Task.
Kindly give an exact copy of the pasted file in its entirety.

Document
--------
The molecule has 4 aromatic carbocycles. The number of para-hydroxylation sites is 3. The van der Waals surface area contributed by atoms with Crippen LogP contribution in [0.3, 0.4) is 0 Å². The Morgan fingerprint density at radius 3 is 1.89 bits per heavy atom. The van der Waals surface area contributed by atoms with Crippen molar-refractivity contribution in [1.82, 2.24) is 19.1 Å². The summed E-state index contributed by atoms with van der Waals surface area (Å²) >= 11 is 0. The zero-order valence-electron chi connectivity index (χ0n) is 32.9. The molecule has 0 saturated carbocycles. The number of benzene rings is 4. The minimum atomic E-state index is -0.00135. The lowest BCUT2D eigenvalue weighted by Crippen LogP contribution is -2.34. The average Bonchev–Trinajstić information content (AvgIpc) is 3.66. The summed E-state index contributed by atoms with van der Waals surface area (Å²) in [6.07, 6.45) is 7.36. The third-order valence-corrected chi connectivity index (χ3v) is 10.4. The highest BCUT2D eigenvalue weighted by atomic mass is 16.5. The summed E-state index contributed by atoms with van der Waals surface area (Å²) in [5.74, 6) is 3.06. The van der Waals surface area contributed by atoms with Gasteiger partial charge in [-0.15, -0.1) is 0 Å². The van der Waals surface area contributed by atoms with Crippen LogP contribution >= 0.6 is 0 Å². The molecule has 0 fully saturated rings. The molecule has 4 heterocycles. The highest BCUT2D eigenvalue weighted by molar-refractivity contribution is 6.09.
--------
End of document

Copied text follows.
The molecule has 4 aromatic carbocycles. The number of para-hydroxylation sites is 3. The van der Waals surface area contributed by atoms with Crippen LogP contribution in [0.3, 0.4) is 0 Å². The Morgan fingerprint density at radius 3 is 1.89 bits per heavy atom. The van der Waals surface area contributed by atoms with Crippen molar-refractivity contribution in [1.82, 2.24) is 19.1 Å². The summed E-state index contributed by atoms with van der Waals surface area (Å²) >= 11 is 0. The zero-order valence-electron chi connectivity index (χ0n) is 32.9. The molecule has 0 saturated carbocycles. The number of benzene rings is 4. The minimum atomic E-state index is -0.00135. The lowest BCUT2D eigenvalue weighted by Crippen LogP contribution is -2.34. The average Bonchev–Trinajstić information content (AvgIpc) is 3.66. The summed E-state index contributed by atoms with van der Waals surface area (Å²) in [6.07, 6.45) is 7.36. The third-order valence-corrected chi connectivity index (χ3v) is 10.4. The highest BCUT2D eigenvalue weighted by atomic mass is 16.5. The summed E-state index contributed by atoms with van der Waals surface area (Å²) in [5.74, 6) is 3.06. The van der Waals surface area contributed by atoms with Gasteiger partial charge in [-0.15, -0.1) is 0 Å². The van der Waals surface area contributed by atoms with Crippen LogP contribution >= 0.6 is 0 Å². The molecule has 0 fully saturated rings. The molecule has 4 heterocycles. The highest BCUT2D eigenvalue weighted by molar-refractivity contribution is 6.09.